Camera-based pulse-oximetry has recently shown to be feasible, even when the signal is corrupted by noise and motion artifacts. Earlier work showed that using three instead of the common two wavelengths improves robustness of the measurement, however without a thorough investigation on the optimal wavelength selection. We therefore performed a search to identify these wavelengths to further improve the robustness of the measurement. Besides motion, it is empirically known that there are several other factors that influence the measurement leading to falsely-low or falsely-high SpO2 readings. These factors include the presence of dyshemoglobins or other species. In this paper, we use a theoretical skin-model to study how these factors influence the measurement, and how a proper wavelength selection can reduce the impact on the measurement. Additionally, we show that adding a third wavelength does not only improve robustness, but can also be exploited to create a reliability index for the measurement. Finally, we show that the presence of dyshemoglobins in arterial blood can not only be detected but also quantified. We illustrate this by comparing the estimated COHb levels of a small group of smokers and non-smokers, which typically have different CO-levels.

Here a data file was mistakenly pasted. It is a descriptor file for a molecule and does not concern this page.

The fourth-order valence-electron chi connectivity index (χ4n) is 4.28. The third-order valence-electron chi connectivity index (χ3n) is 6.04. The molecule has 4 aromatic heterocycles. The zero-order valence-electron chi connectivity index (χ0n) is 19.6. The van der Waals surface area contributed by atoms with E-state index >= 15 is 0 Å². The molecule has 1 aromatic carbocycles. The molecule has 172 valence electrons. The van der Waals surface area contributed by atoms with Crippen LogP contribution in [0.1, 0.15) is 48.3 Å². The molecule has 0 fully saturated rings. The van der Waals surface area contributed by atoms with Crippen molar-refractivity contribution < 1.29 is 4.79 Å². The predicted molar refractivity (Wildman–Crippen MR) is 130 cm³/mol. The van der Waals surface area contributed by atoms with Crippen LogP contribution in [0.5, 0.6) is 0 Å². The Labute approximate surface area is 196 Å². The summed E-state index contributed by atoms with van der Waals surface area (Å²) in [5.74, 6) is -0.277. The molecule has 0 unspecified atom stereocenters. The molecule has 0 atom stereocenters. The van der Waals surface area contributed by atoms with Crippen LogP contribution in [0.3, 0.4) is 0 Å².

van Gastel, M. J. H., Stuijk, S., & de Haan, G. (2018). Camera-based pulse-oximetry - validated risks and opportunities from theoretical analysis. Biomedical Optics Express, 9(1), 102-119. . https://doi.org/10.1364/BOE.9.000102